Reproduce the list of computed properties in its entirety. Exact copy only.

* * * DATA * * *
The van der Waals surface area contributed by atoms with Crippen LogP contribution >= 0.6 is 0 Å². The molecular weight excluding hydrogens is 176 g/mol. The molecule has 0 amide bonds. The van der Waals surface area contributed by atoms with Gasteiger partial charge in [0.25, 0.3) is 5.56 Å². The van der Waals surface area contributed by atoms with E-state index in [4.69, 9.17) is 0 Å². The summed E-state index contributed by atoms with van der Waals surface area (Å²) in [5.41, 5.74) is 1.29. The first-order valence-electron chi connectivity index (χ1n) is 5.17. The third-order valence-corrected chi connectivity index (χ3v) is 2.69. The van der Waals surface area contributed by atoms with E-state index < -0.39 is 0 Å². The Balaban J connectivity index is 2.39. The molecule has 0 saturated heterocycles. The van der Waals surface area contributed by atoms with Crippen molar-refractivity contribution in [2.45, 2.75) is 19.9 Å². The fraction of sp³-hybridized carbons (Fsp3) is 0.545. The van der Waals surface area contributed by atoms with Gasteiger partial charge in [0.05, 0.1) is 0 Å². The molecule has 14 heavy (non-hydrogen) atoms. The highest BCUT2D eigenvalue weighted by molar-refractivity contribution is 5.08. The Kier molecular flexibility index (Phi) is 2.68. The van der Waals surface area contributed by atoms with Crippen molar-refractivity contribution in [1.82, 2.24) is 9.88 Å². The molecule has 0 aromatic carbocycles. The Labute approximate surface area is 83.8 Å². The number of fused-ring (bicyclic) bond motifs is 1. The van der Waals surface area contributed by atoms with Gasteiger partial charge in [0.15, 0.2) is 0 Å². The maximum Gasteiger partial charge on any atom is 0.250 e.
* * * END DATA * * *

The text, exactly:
The van der Waals surface area contributed by atoms with Crippen LogP contribution >= 0.6 is 0 Å². The molecular weight excluding hydrogens is 176 g/mol. The molecule has 0 amide bonds. The van der Waals surface area contributed by atoms with Gasteiger partial charge in [0.25, 0.3) is 5.56 Å². The van der Waals surface area contributed by atoms with E-state index in [4.69, 9.17) is 0 Å². The summed E-state index contributed by atoms with van der Waals surface area (Å²) in [5.41, 5.74) is 1.29. The first-order valence-electron chi connectivity index (χ1n) is 5.17. The third-order valence-corrected chi connectivity index (χ3v) is 2.69. The van der Waals surface area contributed by atoms with E-state index < -0.39 is 0 Å². The Balaban J connectivity index is 2.39. The molecule has 0 saturated heterocycles. The van der Waals surface area contributed by atoms with Crippen molar-refractivity contribution in [2.45, 2.75) is 19.9 Å². The fraction of sp³-hybridized carbons (Fsp3) is 0.545. The van der Waals surface area contributed by atoms with Gasteiger partial charge in [0.05, 0.1) is 0 Å². The molecule has 14 heavy (non-hydrogen) atoms. The highest BCUT2D eigenvalue weighted by molar-refractivity contribution is 5.08. The Kier molecular flexibility index (Phi) is 2.68. The van der Waals surface area contributed by atoms with Crippen molar-refractivity contribution in [1.82, 2.24) is 9.88 Å². The molecule has 0 aromatic carbocycles. The Labute approximate surface area is 83.8 Å². The number of fused-ring (bicyclic) bond motifs is 1. The van der Waals surface area contributed by atoms with Gasteiger partial charge in [0.15, 0.2) is 0 Å². The maximum Gasteiger partial charge on any atom is 0.250 e.